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New Study Says Vaccine Protection For Whooping Cough Fades Over Time

child coughing

A new study in the scientific journal Pediatrics has shown that the vaccine for whooping cough loses efficacy over time. Whooping cough (also known as pertussis) is covered by the DTaP vaccine, a shot which also protects against diptheria and tetanus.

The typical vaccination schedule for children calls for the shots to be given at 2 months, 4 months, 6 months, between 15-18 months and upon school entry age (approximately 4 to 6 years old). It is recommended that all children who are able, receive these vaccines according the schedule.

The results of the new study that was released showed that delays in this vaccination schedule can result in a significant increase in the chances of contracting the illness. This is because the vaccine fades over time, which is why the schedule calls for the multiple doses.

The study was conducted by Kaiser Permanente Northern California. It showed that the the risk of contracting pertussis increased along with the amount of time that elapsed since the last dose. The study found that the vaccines themselves were effective, but that the effect they had on preventing the illness simply fades over time.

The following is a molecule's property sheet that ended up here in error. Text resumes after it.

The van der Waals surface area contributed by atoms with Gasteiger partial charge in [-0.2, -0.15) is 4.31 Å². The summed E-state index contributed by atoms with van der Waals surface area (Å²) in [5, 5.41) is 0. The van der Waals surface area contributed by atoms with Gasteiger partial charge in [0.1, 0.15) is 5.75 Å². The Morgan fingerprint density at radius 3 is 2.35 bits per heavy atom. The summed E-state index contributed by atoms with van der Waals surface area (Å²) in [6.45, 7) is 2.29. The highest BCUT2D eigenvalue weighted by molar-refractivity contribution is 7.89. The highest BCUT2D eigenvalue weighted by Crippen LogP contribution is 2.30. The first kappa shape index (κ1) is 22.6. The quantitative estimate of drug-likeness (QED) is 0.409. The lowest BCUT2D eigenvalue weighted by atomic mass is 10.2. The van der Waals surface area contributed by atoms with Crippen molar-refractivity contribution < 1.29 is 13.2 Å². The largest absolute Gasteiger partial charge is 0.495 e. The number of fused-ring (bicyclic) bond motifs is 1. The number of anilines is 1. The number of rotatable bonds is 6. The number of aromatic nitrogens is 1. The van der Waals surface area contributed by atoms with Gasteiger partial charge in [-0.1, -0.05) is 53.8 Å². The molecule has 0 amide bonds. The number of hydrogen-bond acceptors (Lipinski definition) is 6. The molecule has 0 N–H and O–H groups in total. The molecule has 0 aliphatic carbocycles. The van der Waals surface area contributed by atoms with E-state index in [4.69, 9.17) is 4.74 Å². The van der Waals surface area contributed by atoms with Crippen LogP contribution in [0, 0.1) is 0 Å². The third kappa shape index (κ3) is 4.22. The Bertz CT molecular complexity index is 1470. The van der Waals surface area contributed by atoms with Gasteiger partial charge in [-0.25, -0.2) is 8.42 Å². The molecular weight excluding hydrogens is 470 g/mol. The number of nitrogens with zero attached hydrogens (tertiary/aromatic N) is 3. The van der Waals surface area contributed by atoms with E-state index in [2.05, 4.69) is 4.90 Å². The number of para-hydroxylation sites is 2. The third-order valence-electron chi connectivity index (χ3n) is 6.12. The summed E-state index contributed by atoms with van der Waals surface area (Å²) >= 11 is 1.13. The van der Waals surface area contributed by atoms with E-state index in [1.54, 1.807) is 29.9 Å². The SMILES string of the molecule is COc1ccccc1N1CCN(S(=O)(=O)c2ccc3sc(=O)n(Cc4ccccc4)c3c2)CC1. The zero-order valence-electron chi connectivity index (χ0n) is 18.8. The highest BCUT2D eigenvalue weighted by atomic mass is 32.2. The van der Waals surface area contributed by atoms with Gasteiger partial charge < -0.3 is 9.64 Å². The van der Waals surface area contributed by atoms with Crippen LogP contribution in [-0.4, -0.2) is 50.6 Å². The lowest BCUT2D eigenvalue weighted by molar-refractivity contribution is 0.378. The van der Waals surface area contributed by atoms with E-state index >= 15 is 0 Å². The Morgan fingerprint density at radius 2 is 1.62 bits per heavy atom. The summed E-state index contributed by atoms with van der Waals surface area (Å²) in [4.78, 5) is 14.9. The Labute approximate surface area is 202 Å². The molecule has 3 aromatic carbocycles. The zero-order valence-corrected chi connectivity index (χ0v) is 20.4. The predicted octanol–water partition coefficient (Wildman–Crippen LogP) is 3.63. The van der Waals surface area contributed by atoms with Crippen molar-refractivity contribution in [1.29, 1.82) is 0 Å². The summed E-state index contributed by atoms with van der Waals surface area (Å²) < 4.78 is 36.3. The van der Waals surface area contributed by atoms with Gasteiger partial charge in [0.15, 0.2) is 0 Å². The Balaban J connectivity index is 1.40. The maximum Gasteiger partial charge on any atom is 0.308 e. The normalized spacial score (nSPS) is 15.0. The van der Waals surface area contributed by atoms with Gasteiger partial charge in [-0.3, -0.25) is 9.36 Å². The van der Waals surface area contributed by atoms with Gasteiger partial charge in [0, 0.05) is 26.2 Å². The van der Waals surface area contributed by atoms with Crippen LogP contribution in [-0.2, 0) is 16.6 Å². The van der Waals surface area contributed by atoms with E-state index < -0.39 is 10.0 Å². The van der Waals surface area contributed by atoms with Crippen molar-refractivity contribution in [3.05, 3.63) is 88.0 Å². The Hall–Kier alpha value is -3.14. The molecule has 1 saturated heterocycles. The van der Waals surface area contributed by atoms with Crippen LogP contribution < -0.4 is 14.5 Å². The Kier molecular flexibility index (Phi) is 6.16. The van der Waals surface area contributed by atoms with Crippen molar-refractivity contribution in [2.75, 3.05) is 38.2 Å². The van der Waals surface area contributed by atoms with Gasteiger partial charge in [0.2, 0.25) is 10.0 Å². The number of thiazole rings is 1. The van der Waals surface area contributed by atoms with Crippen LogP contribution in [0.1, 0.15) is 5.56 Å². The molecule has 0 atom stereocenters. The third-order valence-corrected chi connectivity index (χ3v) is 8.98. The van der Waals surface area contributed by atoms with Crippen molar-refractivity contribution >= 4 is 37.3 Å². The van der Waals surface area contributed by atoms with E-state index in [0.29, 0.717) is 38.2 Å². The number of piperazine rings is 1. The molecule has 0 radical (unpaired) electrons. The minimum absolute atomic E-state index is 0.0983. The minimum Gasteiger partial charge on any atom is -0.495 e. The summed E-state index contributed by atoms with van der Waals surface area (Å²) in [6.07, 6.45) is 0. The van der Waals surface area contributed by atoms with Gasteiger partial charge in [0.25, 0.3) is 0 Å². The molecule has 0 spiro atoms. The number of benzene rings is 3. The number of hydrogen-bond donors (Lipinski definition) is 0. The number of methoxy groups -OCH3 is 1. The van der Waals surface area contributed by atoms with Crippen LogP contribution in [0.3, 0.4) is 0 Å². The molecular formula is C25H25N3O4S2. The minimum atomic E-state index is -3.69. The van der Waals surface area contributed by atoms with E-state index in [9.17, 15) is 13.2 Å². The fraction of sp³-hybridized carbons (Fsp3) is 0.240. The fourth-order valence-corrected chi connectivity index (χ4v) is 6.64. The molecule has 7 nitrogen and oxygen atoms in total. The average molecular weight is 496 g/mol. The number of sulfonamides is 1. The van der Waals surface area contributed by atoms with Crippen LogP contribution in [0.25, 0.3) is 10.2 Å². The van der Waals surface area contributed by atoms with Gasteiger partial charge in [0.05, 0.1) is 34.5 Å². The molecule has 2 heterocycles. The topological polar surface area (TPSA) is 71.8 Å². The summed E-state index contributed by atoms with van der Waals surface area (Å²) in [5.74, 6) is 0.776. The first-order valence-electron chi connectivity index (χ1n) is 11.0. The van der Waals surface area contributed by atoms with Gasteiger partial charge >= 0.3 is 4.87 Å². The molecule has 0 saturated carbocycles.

Whooping cough is risky for kids because of complications that come along with it. Whooping cough often appears like the common cold, but ends up with the child producing mucous that blocks the airway, leading to a hacking cough that often makes a "whoop" sound as the child gasps for air. Whooping cough in infants can lead to other serious medical conditions such as pnemonia, difficulty breathing and seizures. As a person ages, their risk of serious complications from pertusssis decreases.

This study shows the importance of vaccinating your children according to the recommended schedule to ensure that they are properly protected from the illness. All five doses are scheduled for when the child is quite young and the most vulnerable to contracting the illness and succumbing to the complications that can arise from it. Whooping cough can be potentially deadly for very young babies, and so having the vaccine is a better option than not having it. If you have concerns about your child's vaccination schedule, it is best to consult your doctor for more information.

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